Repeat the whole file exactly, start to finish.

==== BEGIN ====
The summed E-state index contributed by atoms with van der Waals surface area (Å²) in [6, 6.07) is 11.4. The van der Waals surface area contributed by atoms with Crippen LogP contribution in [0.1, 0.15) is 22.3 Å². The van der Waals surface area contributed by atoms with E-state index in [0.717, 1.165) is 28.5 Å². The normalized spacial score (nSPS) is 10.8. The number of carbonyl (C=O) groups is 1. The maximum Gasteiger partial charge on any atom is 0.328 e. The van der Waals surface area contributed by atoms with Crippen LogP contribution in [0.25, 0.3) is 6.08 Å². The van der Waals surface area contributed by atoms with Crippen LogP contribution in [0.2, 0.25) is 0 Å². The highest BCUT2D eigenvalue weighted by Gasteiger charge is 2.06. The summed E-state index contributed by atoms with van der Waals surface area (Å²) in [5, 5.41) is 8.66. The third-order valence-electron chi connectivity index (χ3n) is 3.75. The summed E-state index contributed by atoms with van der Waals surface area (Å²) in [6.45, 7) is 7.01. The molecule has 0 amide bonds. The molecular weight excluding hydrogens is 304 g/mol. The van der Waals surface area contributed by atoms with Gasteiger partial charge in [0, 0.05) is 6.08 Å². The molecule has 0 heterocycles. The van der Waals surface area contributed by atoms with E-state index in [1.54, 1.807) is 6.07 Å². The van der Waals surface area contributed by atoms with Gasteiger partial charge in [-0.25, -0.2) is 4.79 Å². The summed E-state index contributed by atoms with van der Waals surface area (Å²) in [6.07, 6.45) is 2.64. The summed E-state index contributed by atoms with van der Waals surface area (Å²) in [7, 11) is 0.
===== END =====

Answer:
The summed E-state index contributed by atoms with van der Waals surface area (Å²) in [6, 6.07) is 11.4. The van der Waals surface area contributed by atoms with Crippen LogP contribution in [0.1, 0.15) is 22.3 Å². The van der Waals surface area contributed by atoms with E-state index in [0.717, 1.165) is 28.5 Å². The normalized spacial score (nSPS) is 10.8. The number of carbonyl (C=O) groups is 1. The maximum Gasteiger partial charge on any atom is 0.328 e. The van der Waals surface area contributed by atoms with Crippen LogP contribution in [0.25, 0.3) is 6.08 Å². The van der Waals surface area contributed by atoms with Crippen LogP contribution in [0.2, 0.25) is 0 Å². The highest BCUT2D eigenvalue weighted by Gasteiger charge is 2.06. The summed E-state index contributed by atoms with van der Waals surface area (Å²) in [5, 5.41) is 8.66. The third-order valence-electron chi connectivity index (χ3n) is 3.75. The summed E-state index contributed by atoms with van der Waals surface area (Å²) in [6.45, 7) is 7.01. The molecule has 0 amide bonds. The molecular weight excluding hydrogens is 304 g/mol. The van der Waals surface area contributed by atoms with Gasteiger partial charge in [0, 0.05) is 6.08 Å². The molecule has 0 heterocycles. The van der Waals surface area contributed by atoms with E-state index in [1.54, 1.807) is 6.07 Å². The van der Waals surface area contributed by atoms with Gasteiger partial charge in [-0.25, -0.2) is 4.79 Å². The summed E-state index contributed by atoms with van der Waals surface area (Å²) in [6.07, 6.45) is 2.64. The summed E-state index contributed by atoms with van der Waals surface area (Å²) in [7, 11) is 0.